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Curr Cardiol Rep. 2018 Jan 23;20(1):4. doi: 10.1007/s11886-018-0947-1.

Bilateral Versus Single Internal Thoracic Artery Grafts.

Author information

1
Department of Molecular Medicine and Surgery, Karolinska Institutet, Stockholm, Sweden.
2
Section of Cardiothoracic Surgery, Heart and Vascular Theme, Karolinska University Hospital, SE-171 76, Stockholm, Sweden.
3
Department of Molecular Medicine and Surgery, Karolinska Institutet, Stockholm, Sweden. Ulrik.Sartipy@karolinska.se.
4
Section of Cardiothoracic Surgery, Heart and Vascular Theme, Karolinska University Hospital, SE-171 76, Stockholm, Sweden. Ulrik.Sartipy@karolinska.se.

Abstract

PURPOSE OF REVIEW:

Several advances have been made in recent years to improve outcome for patients with coronary artery disease. One of the most debated topics regarding surgical treatment with coronary artery bypass grafting (CABG) is graft selection. This review aims to present the current status and scientific evidence for bilateral internal thoracic artery (BITA) grafting.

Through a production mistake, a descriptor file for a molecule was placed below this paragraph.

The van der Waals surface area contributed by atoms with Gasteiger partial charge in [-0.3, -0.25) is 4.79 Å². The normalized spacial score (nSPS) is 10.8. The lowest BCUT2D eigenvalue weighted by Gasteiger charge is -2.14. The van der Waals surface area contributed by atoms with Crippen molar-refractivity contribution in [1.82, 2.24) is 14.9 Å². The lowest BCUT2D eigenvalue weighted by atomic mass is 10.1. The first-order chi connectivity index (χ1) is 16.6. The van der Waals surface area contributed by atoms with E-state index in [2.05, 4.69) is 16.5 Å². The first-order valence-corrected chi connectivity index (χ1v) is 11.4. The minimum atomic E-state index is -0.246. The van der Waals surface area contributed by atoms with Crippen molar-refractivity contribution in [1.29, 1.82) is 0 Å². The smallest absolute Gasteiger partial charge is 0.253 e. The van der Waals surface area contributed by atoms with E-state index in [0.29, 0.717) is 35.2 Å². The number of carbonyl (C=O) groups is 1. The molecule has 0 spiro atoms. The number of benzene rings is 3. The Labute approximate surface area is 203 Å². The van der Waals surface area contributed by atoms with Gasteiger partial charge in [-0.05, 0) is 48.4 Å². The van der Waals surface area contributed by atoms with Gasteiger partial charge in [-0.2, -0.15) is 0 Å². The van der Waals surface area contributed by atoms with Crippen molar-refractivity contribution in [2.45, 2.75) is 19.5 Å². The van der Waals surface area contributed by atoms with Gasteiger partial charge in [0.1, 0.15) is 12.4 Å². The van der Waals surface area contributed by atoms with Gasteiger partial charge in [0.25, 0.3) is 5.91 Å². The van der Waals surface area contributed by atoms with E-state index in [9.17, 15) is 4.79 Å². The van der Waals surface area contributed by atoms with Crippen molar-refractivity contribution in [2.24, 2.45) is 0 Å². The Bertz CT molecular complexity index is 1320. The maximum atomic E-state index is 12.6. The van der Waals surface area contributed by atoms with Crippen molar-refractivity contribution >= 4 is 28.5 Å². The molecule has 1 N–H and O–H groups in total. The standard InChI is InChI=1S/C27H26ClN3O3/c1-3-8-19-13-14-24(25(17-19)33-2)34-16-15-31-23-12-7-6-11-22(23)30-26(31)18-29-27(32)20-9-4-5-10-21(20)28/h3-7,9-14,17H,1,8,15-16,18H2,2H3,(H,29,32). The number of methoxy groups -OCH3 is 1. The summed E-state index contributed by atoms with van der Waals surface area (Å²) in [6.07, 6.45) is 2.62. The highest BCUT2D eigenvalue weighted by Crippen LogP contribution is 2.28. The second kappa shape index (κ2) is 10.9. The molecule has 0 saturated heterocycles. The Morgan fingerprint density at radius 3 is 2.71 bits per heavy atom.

RECENT FINDINGS:

Observational studies and pooled analyses suggest that BITA grafting is associated with improved survival. Early results from a large randomized controlled trial report safety and efficacy of the method. The improved survival might be amplified in select groups, but with an increase in sternal wound-related complications. The benefit of BITA grafts seems to remain to an approximate age of 69 years at surgery. CABG with BITA grafts is likely associated with improved long-term survival at a cost of an increase in sternal wound infections. Ten-year results from the Arterial Revascularization Trial are expected in 2018, providing the best evidence regarding the method yet. Early results show it is a safe method in most patient categories considerable for CABG.

KEYWORDS:

Arterial grafting; BITA; CABG; Internal thoracic artery; Long-term survival; Sternal wound infections

PMID:
29362968
PMCID:
PMC5780539
DOI:
10.1007/s11886-018-0947-1
[Indexed for MEDLINE]
Free PMC Article

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